By Michael Chaney
Chief Executive, Wesfarmers
Vice President, Business Council of Australia
IT is easy to take for granted the prosperity that Australia has enjoyed for more than a decade and to fool yourself into thinking that we can sustain that prosperity by marking time. Why should we talk about change when things are going sowell?
That same question arises within any successful company. There's a natural human tendency for success to be followed by hubris, a general self-satisfaction and a belief that you've developed some superior wisdom and skill -- emotions that are so often a harbinger of disaster. There's a tendency in most companies to believe that the profits you are making from a particular activity will be secure if you just keep applying what worked in the past, and that to grow all you have to do is try a few new things.
It occurred to me some time ago that this isn't the case at all. In fact, every dollar of profit you make is under threat. Somebody is trying to take it away -- competitors, suppliers, customers, governments, to name a few, and they will succeed. The only way to grow is through innovation -- by finding new ways, first to replace the profits you are certainly going to lose and then to add to them. Innovation means developing new processes, technologies and products, moving into new geographies and developing new businesses.
We live in a competitive and increasingly open global economy. No one owes us a living and unless we innovate, unless we continually find ways to increase our productivity, we'll go backwards. Our prosperity will be diminished rather than sustained.
There is a simple reason for Australia's better-than-expected performance during the last decade, and that is innovation. When, in the early 1990s, we in our individual companies were looking forward to a series of reforms (for example in industrial relations with the introduction of workplace agreements), we made estimates of the productivity improvements that we could expect to flow from them. It turned out, in fact, that the productivity gains were much greater than we had assumed.
That was because of a wholesale change of attitude within the workforce. When they were freed from the institutional shackles that had previously constrained them, employees allowed their creativity to flourish. They became innovative, finding better, more efficient ways to do the job, often motivated by the prospect of additional financial rewards. That's what happened across the whole economy and workplace reform has been at the heart of it.
The task now is to remain competitive and continue to seek opportunities for job creation, income growth and higher standards of living. Australian business and the economy more broadly face two key challenges that will see growth in our labour supply shrink dramatically.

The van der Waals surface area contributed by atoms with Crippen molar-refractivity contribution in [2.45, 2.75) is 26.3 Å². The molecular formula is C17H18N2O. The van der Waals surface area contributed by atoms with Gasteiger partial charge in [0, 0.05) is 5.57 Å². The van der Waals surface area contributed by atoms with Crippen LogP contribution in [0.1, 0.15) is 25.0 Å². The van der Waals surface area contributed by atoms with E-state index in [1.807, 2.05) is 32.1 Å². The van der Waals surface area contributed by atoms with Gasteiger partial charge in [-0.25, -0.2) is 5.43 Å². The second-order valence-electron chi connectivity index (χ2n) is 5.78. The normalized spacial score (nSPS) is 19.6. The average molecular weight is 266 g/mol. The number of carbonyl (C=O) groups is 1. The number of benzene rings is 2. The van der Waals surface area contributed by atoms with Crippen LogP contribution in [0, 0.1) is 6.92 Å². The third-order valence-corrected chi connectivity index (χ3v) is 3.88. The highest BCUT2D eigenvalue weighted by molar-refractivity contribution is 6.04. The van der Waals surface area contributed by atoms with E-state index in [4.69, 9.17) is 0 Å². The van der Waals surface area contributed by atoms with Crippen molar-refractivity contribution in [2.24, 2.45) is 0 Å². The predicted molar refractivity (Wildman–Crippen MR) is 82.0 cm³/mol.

Workplace relations reform has an important role in enabling us to respond to these challenges. And there are three main issues of workplace relations where reform is required.
The first is to give employees and employers more flexibility to make agreements. Further award simplification, changes to the no-disadvantage test and processes around agreement making, for instance, can enhance flexibility in agreement making.
Another area of reform is the need to reduce barriers to job creation and workforce participation. The focus here is largely on reforming safety net wages -- that is, the way in which minimum wages are set in Australia -- and addressing the issue of high effective marginal tax rates.
The final area of reform, and the one that has generated most debate in recent weeks, is the need to create a simpler, more understandable workplace system. The focus here is on the establishment of a national system of industrial relations. The duplication of regulation across six jurisdictions is costly and time consuming for enterprises operating across Australia. And it undermines clarity about roles, responsibilities and accountabilities. Besides, the opposition to a single national system of industrial relations is short-sighted and parochial.
Having six separate sets of industrial relations laws and regulations makes no sense at all in a country whose economy is smaller than California's. To those who support the status quo, I'd ask: Why stop there? Why not have separate IR legislation for employers north and south of Sydney harbour? Why not have a separate system in each local government area? Surely we're mature enough as a nation to have a uniform system nationally. And, of course, we have a precedent. Victoria referred most of its IR powers to the commonwealth in the early '90s and the sky didn't fall in. You'll note that there's no move by Victoria now to get those powers back.
Of course, workplace relations is only one area in which further reform is needed at this time; others include infrastructure, tax and regulation. But it is an absolutely critical one because of the clear link between workplace relations settings and employee attitudes. It is only through a positive workplace culture -- in an environment where all employees consider themselves part of the same team, where their interests are aligned with their employer's -- that we will achieve the productivity improvements we need in order to sustain our national prosperity.
Michael Chaney, chief executive of Wesfarmers, is chairman of the Business Council of Australia's employment and participation taskforce. This is an edited extract from his address to the Sustaining Prosperity: New Reform Opportunities for Australia conference at the Melbourne Institute yesterday.